By Innocent Anaba
The first female Senior Advocate of Nigeria, Chief Folake Solanke, has expressed concern over government payment of ransom to criminals, who kidnap school students, noting that it was worsening security in schools across in the country.
Speaking on the occasion of the on-going International Women’s Day Conference organised by the Nigerian Bar Association, Women Forum, NBA-WF, she called on women lawyers to speak up against the kidnapping of schoolgirls, some of whom are still being held by their adductors, for over six years now.
This came as Nigerian Bar Association, NBA, President, Mr Olumide Akpata noted that “There has been considerable progress made in accelerating women’s equality. Regrettably, however, there remain those less talked about issues and unconscious biases which have historically contributed and continue to contribute to the suppression of the female folk.”
Also, former Education Minister, Dr Obiageli Ezekwesili, who declared the conference open, called for the closing of the parity between males and females in the workplace, noting that research had shown that where more women were involved in running a business, the business had done better.
Chief Solanke, who spoke in a webinar, said young girls were kidnapped, though boys were kidnapped also, the girls are held for years and the government seems not to be doing enough to get them freed, while the bandits who kidnap them are not punished but given money.
She added that criminality should be punished but in our country, it appears criminality is rewarded and this would continue to encourage and embolden them and others would join in that way of life.
She cautioned lawyers against corruption, charging NBA-WF to focus on women, as it was not only men that are involved in corruption, saying: “If we are corruption-free, the whole country will be corruption-free.”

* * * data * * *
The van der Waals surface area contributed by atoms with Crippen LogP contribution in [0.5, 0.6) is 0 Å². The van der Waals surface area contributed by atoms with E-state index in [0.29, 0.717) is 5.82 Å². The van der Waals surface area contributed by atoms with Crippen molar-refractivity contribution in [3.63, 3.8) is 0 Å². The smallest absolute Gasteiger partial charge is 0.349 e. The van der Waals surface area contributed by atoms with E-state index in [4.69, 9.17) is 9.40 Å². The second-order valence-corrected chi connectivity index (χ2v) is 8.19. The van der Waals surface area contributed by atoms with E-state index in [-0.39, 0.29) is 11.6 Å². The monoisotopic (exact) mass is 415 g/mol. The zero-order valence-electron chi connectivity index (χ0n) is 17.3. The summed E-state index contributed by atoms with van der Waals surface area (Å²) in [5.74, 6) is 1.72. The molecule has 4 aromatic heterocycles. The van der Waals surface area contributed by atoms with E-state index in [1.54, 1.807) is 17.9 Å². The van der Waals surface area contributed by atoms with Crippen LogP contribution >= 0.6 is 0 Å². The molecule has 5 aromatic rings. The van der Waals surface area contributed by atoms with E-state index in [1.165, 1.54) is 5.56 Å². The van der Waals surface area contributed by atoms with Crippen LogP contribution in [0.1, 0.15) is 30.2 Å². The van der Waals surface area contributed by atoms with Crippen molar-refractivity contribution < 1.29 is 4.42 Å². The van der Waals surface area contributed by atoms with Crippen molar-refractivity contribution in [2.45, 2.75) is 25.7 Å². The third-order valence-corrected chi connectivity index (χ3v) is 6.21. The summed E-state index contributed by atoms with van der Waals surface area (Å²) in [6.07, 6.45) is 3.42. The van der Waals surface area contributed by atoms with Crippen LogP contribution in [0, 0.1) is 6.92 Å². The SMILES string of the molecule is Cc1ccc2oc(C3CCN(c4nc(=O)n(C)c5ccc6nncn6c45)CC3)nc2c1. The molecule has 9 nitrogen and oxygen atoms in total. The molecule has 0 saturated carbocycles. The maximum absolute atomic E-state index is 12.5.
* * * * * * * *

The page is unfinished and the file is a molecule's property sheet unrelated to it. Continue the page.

Chief Solanke also charged NBA-WF to do more by way of speaking out against the ills in society and assisting indigent persons.
“Speak up against those who cannot speak for themselves. Let’s speak in the language of the youths. Visit schools, visit hospitals. What assistance do we offer those who cannot help themselves? We should assist rape victims. We should be the voice of the society,” she charged NBA-WF.
The theme of the conference is: Pathway to Diversity: Challenging Blindspots and Powering up for Inclusion.
Mr Akpata in his address at the event said: “For me, the most interesting event to look forward to is the training scheduled for day two for young female lawyers on the women empowerment principles gender gap analysis tool. I have always said that we have not scratched the surface in terms of the role that the legal profession in Nigerian can play in, and for, the Nigerian economy.
“This is why I continue to espouse the view that relative to our population, we do not have too many lawyers in Nigeria. We just have too many of our lawyers concentrated in the same geographical area and crowded in the same practice area. I have therefore made it a cardinal policy of my administration to emphasise the opening up of new frontiers of practice for our lawyers. To achieve this, we must devote significant time and resources to the training and retraining of our lawyers, especially the female lawyers.
“There is a well-known African proverb that says “If you educate a man, you educate an individual. But if you educate a woman, you educate a nation.” Permit me to add to that by saying that the enlightenment of our female lawyers, especially the young ones is the key to the statement of the modern legal profession that we all dream all. I, therefore, encourage all young female lawyers to take advantage of this fantastic initiative by taking part in the training tomorrow.
“Beyond this, there are the exciting initiatives currently being undertaken by our recently revitalised NBA Institute of Continuing Legal Education, NBA-ICLE, on equipping our members with skills relevant to advancement in legal knowledge, legal business development and individual career advancement. Please endeavour not to be left out.